Humans are also depicted to be inconsiderate and rash.  While on break Harry must turn over anything magical to his Aunt and Uncle so they can be locked away for the summer, “This separation from his spellbooks had been a real problem for Harry, because his teachers at Hogwarts had given him a lot of holiday work” (Rowling 3). Even though the books are for Harry’s education, Aunt Petunia and Uncle Dursley are so appalled and opposed to Harry learning about magic and that he his a wizard, that they attempt to ban him from doing any work over the holiday. The Dursley’s do not even acknowledge their Nephew’s birthday, in fact, “they had completely ignored his last two birthdays, and he had no reason to suppose why they would remember this one” (Rowling 6).  Aunt Marge is also extremely inconsiderate to Harry.  She is constantly making rude comments about Harry’s deceased parents, saying things like, “If there’s something wrong with the bitch, there’ll be something wrong with the pup” (Rowling 25).  Aunt Marge then moves on to insulting Harry, comparing him to one of her dogs who drowned because he was “weak” and “underbred” (Rowling 27).  The Dursley family gives Muggles and humans a negative connotation for being rude and inconsiderate.

Rowling’s critique of the Dursleys extends to the Muggle society as a whole, and makes them appear un-accepting to different cultures and beliefs (witches and wizards), and inconsiderate and rude by insulting to others.  This encourages the reader to sympathize and support the wizard characters more than the Muggle, human characters throughout the novel.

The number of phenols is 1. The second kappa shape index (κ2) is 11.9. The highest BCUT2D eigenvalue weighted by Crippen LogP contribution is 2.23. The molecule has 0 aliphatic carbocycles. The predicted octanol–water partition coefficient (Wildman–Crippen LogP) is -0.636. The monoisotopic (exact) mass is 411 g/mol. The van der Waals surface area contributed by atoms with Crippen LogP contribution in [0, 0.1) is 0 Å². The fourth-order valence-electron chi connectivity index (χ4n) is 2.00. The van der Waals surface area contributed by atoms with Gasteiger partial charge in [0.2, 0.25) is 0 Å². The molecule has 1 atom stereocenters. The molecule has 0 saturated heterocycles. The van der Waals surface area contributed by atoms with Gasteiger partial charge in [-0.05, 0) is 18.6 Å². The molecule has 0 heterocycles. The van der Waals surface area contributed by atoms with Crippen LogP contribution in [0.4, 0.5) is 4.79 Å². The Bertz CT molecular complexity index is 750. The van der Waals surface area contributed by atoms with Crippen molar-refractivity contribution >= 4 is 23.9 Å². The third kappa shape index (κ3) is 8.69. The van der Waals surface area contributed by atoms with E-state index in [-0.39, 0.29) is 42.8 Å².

You Can’t Fight In The War, But You Can Make Dinner

The female characters in “The Lion, The Witch, and The Wardrobe” are ascribed with certain gender roles.  In the beginning of the novel Susan and Lucy are compared to their mother right away as shown when Edmund tells Susan to stop “trying to talk like mom” (Lewis 2).  Susan is also the one to suggest that they wear some of the coats in the wardrobe around Narnia, acting again like a mother by preparing and taking care of everyone with her “very sensible plan” (Lewis 61).  Lucy and Susan also fall into female stereotype that woman shouldn’t fight or be in a war.  Father Christmas gives Mr. and Mrs. Beaver presents and then gives all of the children gifts as well.  Peter is given a sword and a shield to fight with, and Lucy and Susan are given weapons as well.  The girls are instructed to only “use the bow only in great need” because girls are “not to be in battle” (Lewis 118).  And even when Susan is dragged into the war when a wolf chases her up into a tree.  Susan is described as looking as if she was about to pass out, or faint and be sick, and sits in the tree until her brother, Peter, rescues her and kills the wolf.  Theses situations demonstrate the idea that women are meant to be in the house and not out fighting in war.  Lucy is also given a special gift from Father Christmas that will heal the injured or sick with just one drop.  Giving her a role as a healer or nurse figure, which is commonly a female gender role.